Understanding Peripheral Neuropathy and Its Treatment

By August 18, 2015 Blog, Pain Management No Comments

The peripheral nervous system connects the nerves from the brain and the spinal cord to the rest of the body in order to transfer signals about physical sensations back to the brain. When these nerves are damaged and malfunctioned, they disrupt the normal functioning and instead deliver false signals of pain and in some cases no signals at all. Such cases arise due to injury, systemic illness, infection and inherited disorder.

The disorder though seem uncomfortable can be treated. The first thing to consider, however is determining the root cause of the condition.

Symptoms:

There are various symptoms of peripheral neuropathy. Some of them are listed below:

  • Feeling of tingling in hands or feet
  • Sharp stabbing sensations
  • Occurrence of numbness in hands or feet
  • Arms may feel “locked” in one place
  • Loss of control over holding objects
  • Shocking sensation most of the time
  • Low Blood pressure
  • Decrease in sexual intimacy
  • Constipation
  • Difficultly in digestion
  • Excess sweating
  • Diarrhea

Sensory nerve disruption is the most common symptoms of peripheral neuropathy. People have difficulty in walking straight, writing, in fact performing most of everyday activities, such as buttoning shirts and holding phones. When the condition gets severe, patients have complained about being unable to experience sensations of heat, cold, touch, pain.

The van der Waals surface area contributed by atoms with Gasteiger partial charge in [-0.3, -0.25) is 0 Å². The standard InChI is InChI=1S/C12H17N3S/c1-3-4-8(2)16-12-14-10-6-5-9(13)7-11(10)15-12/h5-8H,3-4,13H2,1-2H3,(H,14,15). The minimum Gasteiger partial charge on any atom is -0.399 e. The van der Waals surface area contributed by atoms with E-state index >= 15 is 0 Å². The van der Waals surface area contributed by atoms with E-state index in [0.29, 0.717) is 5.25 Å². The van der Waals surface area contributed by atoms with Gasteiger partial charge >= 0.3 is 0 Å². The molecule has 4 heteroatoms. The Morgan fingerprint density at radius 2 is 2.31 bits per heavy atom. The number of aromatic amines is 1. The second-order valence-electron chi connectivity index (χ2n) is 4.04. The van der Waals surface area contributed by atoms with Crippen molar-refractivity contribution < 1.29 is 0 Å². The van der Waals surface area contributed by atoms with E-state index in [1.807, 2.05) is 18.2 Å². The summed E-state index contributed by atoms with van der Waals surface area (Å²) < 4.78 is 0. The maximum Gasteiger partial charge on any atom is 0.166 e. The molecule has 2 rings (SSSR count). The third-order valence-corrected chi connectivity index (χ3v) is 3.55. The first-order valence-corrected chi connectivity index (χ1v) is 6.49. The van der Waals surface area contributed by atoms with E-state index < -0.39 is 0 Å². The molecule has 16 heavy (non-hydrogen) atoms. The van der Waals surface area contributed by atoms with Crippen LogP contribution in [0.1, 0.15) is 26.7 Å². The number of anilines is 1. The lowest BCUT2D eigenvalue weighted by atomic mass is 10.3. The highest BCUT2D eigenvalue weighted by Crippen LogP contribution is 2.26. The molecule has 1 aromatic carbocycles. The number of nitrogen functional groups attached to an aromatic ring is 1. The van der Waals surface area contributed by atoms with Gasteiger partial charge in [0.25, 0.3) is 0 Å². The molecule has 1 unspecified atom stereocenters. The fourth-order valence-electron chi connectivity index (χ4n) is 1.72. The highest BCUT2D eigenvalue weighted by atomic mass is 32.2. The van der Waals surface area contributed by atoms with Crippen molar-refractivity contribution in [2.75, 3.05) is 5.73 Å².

Treatments:

Certain medications are prescribed by specialists to relieve the pain.

Pain relievers: OTC (Over-the-counter) pain medications, such as nonsteroidal anti-inflammatory drugs, are recommended for mild symptoms. Depending on the severity, you may be required to take strong painkillers.

 

 

Anti-seizure medications: Doctors may also suggest medications such as gabapentin (Gralise, Neurontin) and pregabalin (Lyrica) to relieve nerve pain. The medications were first developed to treat epilepsy, and can bring potential side effects including drowsiness.

 

 

Capsaicin: You may be asked to apply Capsaicin (substance found in hot peppers) with other treatments for modest improvement in the condition. The cream has side effects such as skin burning and irritation hence one must consult with a doctor before applying.

 

Antidepressants: Healthcare providers could suggest you certain tricyclic antidepressants,s uch as amitriptyline, doxepin and nortriptyline (Pamelor)that assist in blocking the chemical process in your brain and spinal cord.

 

 

Therapy:

You can also opt for therapies and related procedures to help ease the symptoms.

 

 

 

TENS (Transcutaneous electrical nerve stimulation): By placing adheisve electrodes on the skin, a gentle electric current is delivered at varying frequencies. This should be applied for 30 minutes every day for a month.

 

Some people may benefit largely from Plasma exchange and intravenous immune globulin that help supplying high levels of proteins and suppress immune system activity. The procedure involves removing the blood, then removing antibodies and other proteins from the blood and finally restoring blood back to the body.

Involve in more physical activity to improve your movements. Get rough chiropractic care, acupuncture, and massage to bring motion in your body. Practice meditation and yoga to help lessen discomfort.

Also, cut back or stop alcohol consumption and smoke.

For more detailed information, we suggest you get in touch with a professional healthcare provider . The compassionate and skilled Board Certified pain specialists in Las Vegas (www.painmanagementlasvegas.com) will diligently take care of your condition and help you get back to active life.